and October. These examine leadership skills and management potential. The EDF
acts as a succession-planning mechanism to fill key positions, matching the
right people to the right job and avoiding unnecessary external recruitment.

Employees, too, get the chance to assess leadership. At the annual roadshow,
for instance, they review our HR strategy and tell us how well it’s working,
looking at issues like helping managers to see themselves as leaders. This is
backed up with feedback from the annual opinion survey.

Assessment and action plans are supported by deliverables such as the
Leadership Toolkit. Split into two sections, this shows how to address skills
gaps and provides a series of booklets on core leadership tasks – for example,
setting objectives and conducting appraisals.

In three years, leadership in PFS has come along way and much of our success
stems from an insistence on measuring progress against the European Foundation
for Quality Management’s excellence model. This not only gives structure to our
improvement activities, but also provides measures of progress and of internal
and external best practice.

Our employees have also ratified the change, the 1999 HSBC Bank employee
survey revealing that:

• 75 per cent of staff see PFS as a well-led area, up from 42 per cent in

• 76 per cent say decision-making is an integral part of their job

• Seven in 10 PFS employees receive all the information they need, while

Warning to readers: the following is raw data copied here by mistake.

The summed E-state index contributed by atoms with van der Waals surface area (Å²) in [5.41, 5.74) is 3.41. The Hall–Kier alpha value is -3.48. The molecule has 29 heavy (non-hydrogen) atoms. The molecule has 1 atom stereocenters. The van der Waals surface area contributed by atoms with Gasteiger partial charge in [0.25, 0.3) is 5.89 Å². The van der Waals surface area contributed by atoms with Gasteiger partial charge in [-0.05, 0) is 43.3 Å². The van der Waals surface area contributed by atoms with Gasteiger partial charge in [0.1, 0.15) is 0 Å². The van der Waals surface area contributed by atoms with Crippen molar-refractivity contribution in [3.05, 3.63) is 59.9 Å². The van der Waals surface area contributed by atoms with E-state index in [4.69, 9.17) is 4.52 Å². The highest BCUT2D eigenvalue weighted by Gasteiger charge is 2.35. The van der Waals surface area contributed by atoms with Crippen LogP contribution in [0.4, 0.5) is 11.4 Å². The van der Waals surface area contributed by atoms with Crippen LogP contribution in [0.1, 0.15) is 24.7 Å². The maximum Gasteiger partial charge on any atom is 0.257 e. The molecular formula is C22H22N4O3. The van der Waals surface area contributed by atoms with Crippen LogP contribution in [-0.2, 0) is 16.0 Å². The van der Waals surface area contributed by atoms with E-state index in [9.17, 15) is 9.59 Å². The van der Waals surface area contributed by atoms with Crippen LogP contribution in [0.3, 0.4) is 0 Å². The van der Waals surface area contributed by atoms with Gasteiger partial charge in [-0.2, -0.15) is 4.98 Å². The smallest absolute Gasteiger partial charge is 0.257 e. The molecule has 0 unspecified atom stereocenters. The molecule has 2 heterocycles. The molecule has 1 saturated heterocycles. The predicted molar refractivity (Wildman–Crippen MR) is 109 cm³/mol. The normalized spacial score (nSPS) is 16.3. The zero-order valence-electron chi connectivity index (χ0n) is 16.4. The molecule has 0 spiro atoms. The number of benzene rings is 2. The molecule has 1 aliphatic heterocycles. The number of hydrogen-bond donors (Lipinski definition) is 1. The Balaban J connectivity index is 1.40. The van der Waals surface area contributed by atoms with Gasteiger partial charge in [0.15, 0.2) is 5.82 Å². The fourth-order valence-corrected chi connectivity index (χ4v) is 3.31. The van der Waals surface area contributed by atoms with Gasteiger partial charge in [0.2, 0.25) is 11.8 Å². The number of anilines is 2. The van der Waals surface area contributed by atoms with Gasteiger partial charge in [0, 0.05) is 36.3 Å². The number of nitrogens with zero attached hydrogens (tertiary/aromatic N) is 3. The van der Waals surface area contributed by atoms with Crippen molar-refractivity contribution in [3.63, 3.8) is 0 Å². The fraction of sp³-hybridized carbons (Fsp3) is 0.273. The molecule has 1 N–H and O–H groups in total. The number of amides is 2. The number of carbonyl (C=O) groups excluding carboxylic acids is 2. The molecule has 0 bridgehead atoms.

eight in 10 regard the information as credible

• 82 per cent of PFS employees say senior management contact is now
sufficient for their needs.

As you might expect, it is not all plain sailing. But the fact that
employees now feel able to voice their concerns must be taken as a positive
sign. Meanwhile, the benchmark for effective leadership does not stand still
and we have to constantly assess our programme. So plans for this year are to
re-evaluate the Leadership Toolkit and create a development centre for leaders.


Top tips effective leadership

• Set clear guidelines for the leader’s roles and responsibilities

• Embrace leadership improvement within "business as usual"

• Provide suitable training and support materials to help leaders attain and
re-inforce the desired skills

• Develop openness and trust to encourage direct reports and internal
customers to give feedback and help the manager concerned seek out employees’
views. In 1997, we invited 350 employees to comment on leadership and people
management in our business excellence review

• Be prepared to adapt. Our half-day employee roadshow was re-designed from
its original "stadium" concept to an interactive workshop for more
involvement and discussion

• Employ external research agencies to conduct employee opinion surveys and
give an objective view of improvements. We have used Mori and ISR

• Promote leader-employee involvement through team initiatives. Our
"100 bay War on Waste" induced competitiveness and generated over £1m
in potential savings

• Ensure senior managers make themselves available to their teams – informal
walkabouts and employee lunch sessions, for instance

• Champion the cause from the most levels to provide direction and maintain
momentum in the programme